Ayşe Leyla Gencer (10 October 1928 – 10 May 2008) was a Turkish operatic soprano.
Gencer was a notable bel canto soprano who spent most of her career in Italy, from the early 1950s through the mid-1980s, and had a repertoire encompassing more than seventy roles. She made very few commercial recordings; however, numerous bootleg recordings of her performances exist. She was particularly associated with the heroines of Donizetti.
In 1953, Gencer made her Italian debut at the Teatro di San Carlo in Naples as Santuzza. She returned to Naples the following year for performances of Madama Butterfly and Eugene Onegin. In 1957, she made her debut at La Scala in Milan as Mme. Lidoine in the world premiere of Poulenc’s Dialogues of the Carmelites. She went on to appear regularly at La Scala, performing nineteen roles between 1957 and 1983 including Leonora in La forza del destino, Elisabetta in Don Carlos, the title role in Aida, Lady Macbeth in Macbeth, the title role in Norma, Ottavia in L’incoronazione di Poppea and Alceste. At La Scala, she also appeared as the First Woman of Canterbury in the world premiere of Pizzetti’s L’assassinio nella cattedrale in 1958. In 1960, she toured the USSR, singing concerts in Moscow and Baku.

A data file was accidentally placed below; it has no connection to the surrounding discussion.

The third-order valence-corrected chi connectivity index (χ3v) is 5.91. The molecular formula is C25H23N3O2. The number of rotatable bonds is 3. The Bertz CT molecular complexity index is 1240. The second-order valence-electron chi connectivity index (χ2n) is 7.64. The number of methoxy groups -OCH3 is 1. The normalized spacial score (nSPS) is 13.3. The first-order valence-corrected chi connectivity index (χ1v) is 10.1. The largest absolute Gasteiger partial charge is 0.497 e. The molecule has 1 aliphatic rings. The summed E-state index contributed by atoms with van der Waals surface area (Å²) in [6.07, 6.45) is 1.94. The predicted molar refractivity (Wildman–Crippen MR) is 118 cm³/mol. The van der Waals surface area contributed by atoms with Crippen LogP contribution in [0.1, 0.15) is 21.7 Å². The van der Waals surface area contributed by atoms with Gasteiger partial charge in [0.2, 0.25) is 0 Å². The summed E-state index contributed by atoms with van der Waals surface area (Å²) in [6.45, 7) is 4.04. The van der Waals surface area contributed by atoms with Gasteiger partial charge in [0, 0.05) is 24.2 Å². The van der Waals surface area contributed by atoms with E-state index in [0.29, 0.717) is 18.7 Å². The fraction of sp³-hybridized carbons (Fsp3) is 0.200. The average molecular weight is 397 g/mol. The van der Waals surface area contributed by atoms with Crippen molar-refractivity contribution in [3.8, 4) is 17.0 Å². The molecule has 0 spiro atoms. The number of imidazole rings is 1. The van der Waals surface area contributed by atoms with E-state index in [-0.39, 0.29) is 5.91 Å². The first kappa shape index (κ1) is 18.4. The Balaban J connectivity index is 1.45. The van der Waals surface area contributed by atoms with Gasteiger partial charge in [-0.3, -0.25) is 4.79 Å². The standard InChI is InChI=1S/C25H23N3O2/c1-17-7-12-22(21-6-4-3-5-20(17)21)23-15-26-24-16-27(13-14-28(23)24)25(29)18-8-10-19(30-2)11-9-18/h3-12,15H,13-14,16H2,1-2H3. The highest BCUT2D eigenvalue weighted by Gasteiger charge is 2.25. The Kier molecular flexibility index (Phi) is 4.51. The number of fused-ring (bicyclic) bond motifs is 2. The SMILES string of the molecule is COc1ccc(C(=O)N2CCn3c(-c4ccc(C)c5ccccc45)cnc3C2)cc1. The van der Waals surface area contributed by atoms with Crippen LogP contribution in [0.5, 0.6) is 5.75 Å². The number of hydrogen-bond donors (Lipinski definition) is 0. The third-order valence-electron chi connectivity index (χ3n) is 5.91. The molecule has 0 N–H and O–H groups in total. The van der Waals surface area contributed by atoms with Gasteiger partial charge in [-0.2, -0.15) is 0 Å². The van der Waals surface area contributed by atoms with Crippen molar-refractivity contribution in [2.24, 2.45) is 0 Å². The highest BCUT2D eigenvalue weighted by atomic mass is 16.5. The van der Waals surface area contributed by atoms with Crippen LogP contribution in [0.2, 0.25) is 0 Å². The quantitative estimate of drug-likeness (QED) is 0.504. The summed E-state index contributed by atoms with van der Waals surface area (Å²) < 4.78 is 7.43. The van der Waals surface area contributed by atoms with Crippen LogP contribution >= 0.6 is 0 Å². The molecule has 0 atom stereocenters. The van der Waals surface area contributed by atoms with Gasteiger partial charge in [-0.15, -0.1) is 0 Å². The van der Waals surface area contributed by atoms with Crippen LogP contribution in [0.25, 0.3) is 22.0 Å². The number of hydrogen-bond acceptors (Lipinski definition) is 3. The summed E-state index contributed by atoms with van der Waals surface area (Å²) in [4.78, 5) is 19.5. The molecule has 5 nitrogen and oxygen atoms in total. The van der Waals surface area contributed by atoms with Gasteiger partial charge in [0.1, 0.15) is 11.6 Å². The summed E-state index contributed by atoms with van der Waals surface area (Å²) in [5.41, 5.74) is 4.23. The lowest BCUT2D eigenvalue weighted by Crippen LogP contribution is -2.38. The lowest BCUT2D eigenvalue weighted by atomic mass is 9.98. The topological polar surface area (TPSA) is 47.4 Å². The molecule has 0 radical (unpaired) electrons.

In 1962, she debuted at the Royal Opera House, Covent Garden as Elisabetta di Valois in Don Carlos and Donna Anna in Don Giovanni. Her United States debut had been at the San Francisco Opera in 1956, as Francesca in Zandonai’s Francesca da Rimini. She sang in other American opera houses as well, but never at the Metropolitan Opera, despite discussions about her being engaged to sing Tosca there, also in 1956.
She sang Chopin’s Polish songs in Paris with Nikita Magaloff, a Liszt-Bartók concert at La Scala, and a concert involving ‘operas about Turks’ in the Venetian carnival at La Fenice, showing her innovative character as an opera singer. Her last appearance on the operatic stage was in 1985, with La Prova di un’opera seria at La Fenice. She continued to appear in concerts until 1992. She was still active as of 2007, and had recently been appointed by La Scala’s music director Riccardo Muti to run its school for young artists.
Throughout her career, Gencer was particularly well known for her Donizetti, including Belisario, Poliuto, Anna Bolena, Lucrezia Borgia, Maria Stuarda and Caterina Cornaro. Her most acclaimed and best-known performance, though, was the Roberto Devereux she sang in Naples in 1964.
Gencer died on 10 May 2008, aged 79, in Milan. Following her funeral service in San Babila Church and subsequent cremation in Milan, her ashes were brought to Istanbul and scattered in the waters of the Bosporus on May 16, by famous musician Fazil Say, according to her wish.